Paper of the Month - Dr Judith Greer

12 Jul 2017

Since the paper was published on 8 May it’s had 320 views and 40 downloads (according to the journal website).

This paper is significant, as it suggests that autoimmune disease can spread from the thyroid to the central nervous system (CNS). It’s been known for well over 100 years that people who

Dr Judith Greer

have autoimmune thyroid disease (AITD) can sometimes develop disease in the CNS, but it has usually been thought that this caused by imbalances in the thyroid hormones, rather than anything else. Sometimes, once the thyroid hormone levels are restored to normal, the neurological symptoms disappear. But not always….

We’ve studied 44 patients with co-existing AITD and autoimmune CNS demyelinating disease (mostly patients with multiple sclerosis (MS; n=40)), and found that the pattern of CNS disease and clinical symptoms is very similar in all these patients, with major involvement of the spinal cord. The pattern of human leukocyte antigen (HLA) genes expressed by the patients with co-existing AITD and MS was significantly different to what is seen in patients with MS alone, suggesting that the pathogenic mechanism is different. However, the particular type of thyroid disease also made a difference for this, and the most interesting subgroup in this study were patients who had hyperthyroidism (Grave’s disease). In the majority of cases, Grave’s disease developed prior to CNS disease. Grave’s disease is characterized by pathogenic autoantibodies specific for the thyroid-stimulating hormone receptor (TSHR). Interestingly, there is a related protein, LGR4, which is highly expressed in the spinal cord. We showed in this study that patients with co-existing MS and Grave’s disease have high levels of both T cells and antibodies specific for both TSHR and LGR4, whereas patients with MS alone show no T cell or antibody reactivity to either of these proteins, suggesting that the autoimmune reactivity directed against the TSHR has spread to target LGR4 in the spinal cord. We suggest that spreading of autoreactivity from the thyroid to related antigens in the spinal cord might represent a novel mechanism for the development of autoimmune demyelinating disease in the CNS.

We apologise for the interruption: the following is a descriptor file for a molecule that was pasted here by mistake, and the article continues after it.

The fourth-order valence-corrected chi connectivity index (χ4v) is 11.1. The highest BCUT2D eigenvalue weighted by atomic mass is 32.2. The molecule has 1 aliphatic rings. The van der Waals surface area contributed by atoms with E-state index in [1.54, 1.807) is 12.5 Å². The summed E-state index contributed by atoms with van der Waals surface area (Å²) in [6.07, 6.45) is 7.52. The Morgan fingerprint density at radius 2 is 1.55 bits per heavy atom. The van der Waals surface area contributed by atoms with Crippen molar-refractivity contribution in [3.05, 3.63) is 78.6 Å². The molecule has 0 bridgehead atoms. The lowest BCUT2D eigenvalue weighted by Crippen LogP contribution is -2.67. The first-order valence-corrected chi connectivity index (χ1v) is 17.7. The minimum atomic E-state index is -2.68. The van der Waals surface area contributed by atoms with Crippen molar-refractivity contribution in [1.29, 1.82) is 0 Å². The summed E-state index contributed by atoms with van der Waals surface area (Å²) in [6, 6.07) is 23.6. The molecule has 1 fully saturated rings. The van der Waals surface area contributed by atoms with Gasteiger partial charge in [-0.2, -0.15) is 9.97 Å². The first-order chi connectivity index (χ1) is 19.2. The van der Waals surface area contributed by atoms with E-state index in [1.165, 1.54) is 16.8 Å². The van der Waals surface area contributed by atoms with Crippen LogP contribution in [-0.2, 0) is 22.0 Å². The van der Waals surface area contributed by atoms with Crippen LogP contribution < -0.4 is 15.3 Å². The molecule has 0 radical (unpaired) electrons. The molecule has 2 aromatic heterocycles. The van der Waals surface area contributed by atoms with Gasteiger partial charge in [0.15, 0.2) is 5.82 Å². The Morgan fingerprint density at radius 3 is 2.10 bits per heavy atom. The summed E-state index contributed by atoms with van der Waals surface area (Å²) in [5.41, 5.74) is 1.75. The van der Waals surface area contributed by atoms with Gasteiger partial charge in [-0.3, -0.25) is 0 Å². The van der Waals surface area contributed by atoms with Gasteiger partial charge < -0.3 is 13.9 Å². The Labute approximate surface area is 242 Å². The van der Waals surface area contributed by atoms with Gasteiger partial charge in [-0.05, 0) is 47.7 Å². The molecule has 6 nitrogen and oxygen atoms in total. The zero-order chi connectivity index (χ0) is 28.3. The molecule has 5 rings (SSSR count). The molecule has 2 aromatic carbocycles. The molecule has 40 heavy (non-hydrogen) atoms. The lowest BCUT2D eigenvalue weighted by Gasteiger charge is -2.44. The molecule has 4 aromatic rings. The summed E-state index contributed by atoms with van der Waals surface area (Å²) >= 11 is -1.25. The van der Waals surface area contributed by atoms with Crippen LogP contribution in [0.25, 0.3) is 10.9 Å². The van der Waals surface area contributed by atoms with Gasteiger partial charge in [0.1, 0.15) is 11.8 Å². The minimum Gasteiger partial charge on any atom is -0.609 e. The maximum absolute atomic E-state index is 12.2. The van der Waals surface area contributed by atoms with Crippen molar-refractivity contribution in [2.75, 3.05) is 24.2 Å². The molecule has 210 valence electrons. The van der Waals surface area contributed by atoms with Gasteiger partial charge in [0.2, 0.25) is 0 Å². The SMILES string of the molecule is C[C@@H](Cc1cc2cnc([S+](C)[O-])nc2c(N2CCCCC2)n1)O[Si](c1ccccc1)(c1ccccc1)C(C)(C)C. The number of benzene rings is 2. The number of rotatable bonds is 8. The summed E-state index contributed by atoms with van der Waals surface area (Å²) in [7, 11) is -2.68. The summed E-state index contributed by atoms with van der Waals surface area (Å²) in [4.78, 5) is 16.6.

Greer, J. M., Broadley, S., & Pender, M. P. (2017). Reactivity to Novel Autoantigens in Patients with Coexisting Central Nervous System Demyelinating Disease and Autoimmune Thyroid Disease. Frontiers in immunology, 8, 514. doi:10.3389/fimmu.2017.00514